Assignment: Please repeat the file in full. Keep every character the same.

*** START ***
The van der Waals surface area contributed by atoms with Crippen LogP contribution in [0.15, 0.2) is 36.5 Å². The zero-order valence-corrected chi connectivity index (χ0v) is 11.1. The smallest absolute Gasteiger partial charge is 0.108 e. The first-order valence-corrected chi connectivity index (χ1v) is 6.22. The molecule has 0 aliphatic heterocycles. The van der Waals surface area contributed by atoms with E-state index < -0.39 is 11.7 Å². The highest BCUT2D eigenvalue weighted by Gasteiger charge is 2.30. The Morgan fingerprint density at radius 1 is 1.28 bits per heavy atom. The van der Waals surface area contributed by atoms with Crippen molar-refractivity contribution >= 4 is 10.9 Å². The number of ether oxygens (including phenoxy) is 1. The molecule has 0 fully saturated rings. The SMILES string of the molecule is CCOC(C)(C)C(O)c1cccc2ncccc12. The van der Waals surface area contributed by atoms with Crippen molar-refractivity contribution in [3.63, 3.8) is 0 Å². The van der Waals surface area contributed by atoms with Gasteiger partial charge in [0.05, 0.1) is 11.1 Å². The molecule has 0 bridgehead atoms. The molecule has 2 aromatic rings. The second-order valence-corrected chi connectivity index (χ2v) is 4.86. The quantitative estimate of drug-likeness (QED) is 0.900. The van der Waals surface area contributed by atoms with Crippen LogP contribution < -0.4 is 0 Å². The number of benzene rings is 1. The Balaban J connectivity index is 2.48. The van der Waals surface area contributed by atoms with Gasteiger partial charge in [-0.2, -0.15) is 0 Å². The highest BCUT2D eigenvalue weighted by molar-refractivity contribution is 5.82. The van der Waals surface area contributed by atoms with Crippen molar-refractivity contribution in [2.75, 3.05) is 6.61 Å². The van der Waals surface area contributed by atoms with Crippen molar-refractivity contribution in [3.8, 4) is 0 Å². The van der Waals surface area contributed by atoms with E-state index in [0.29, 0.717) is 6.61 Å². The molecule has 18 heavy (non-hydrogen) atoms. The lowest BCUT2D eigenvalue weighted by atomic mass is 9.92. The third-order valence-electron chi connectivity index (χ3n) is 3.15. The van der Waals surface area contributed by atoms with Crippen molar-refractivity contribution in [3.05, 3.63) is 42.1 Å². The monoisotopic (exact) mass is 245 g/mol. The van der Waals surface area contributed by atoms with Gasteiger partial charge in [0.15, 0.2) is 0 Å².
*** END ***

The van der Waals surface area contributed by atoms with Crippen LogP contribution in [0.15, 0.2) is 36.5 Å². The zero-order valence-corrected chi connectivity index (χ0v) is 11.1. The smallest absolute Gasteiger partial charge is 0.108 e. The first-order valence-corrected chi connectivity index (χ1v) is 6.22. The molecule has 0 aliphatic heterocycles. The van der Waals surface area contributed by atoms with E-state index < -0.39 is 11.7 Å². The highest BCUT2D eigenvalue weighted by Gasteiger charge is 2.30. The Morgan fingerprint density at radius 1 is 1.28 bits per heavy atom. The van der Waals surface area contributed by atoms with Crippen molar-refractivity contribution >= 4 is 10.9 Å². The number of ether oxygens (including phenoxy) is 1. The molecule has 0 fully saturated rings. The SMILES string of the molecule is CCOC(C)(C)C(O)c1cccc2ncccc12. The van der Waals surface area contributed by atoms with Crippen molar-refractivity contribution in [3.63, 3.8) is 0 Å². The van der Waals surface area contributed by atoms with Gasteiger partial charge in [0.05, 0.1) is 11.1 Å². The molecule has 0 bridgehead atoms. The molecule has 2 aromatic rings. The second-order valence-corrected chi connectivity index (χ2v) is 4.86. The quantitative estimate of drug-likeness (QED) is 0.900. The van der Waals surface area contributed by atoms with Crippen LogP contribution < -0.4 is 0 Å². The number of benzene rings is 1. The Balaban J connectivity index is 2.48. The van der Waals surface area contributed by atoms with Gasteiger partial charge in [-0.2, -0.15) is 0 Å². The highest BCUT2D eigenvalue weighted by molar-refractivity contribution is 5.82. The van der Waals surface area contributed by atoms with Crippen molar-refractivity contribution in [2.75, 3.05) is 6.61 Å². The van der Waals surface area contributed by atoms with Crippen molar-refractivity contribution in [3.8, 4) is 0 Å². The van der Waals surface area contributed by atoms with E-state index in [0.29, 0.717) is 6.61 Å². The molecule has 18 heavy (non-hydrogen) atoms. The lowest BCUT2D eigenvalue weighted by atomic mass is 9.92. The third-order valence-electron chi connectivity index (χ3n) is 3.15. The van der Waals surface area contributed by atoms with Crippen molar-refractivity contribution in [3.05, 3.63) is 42.1 Å². The monoisotopic (exact) mass is 245 g/mol. The van der Waals surface area contributed by atoms with Gasteiger partial charge in [0.15, 0.2) is 0 Å².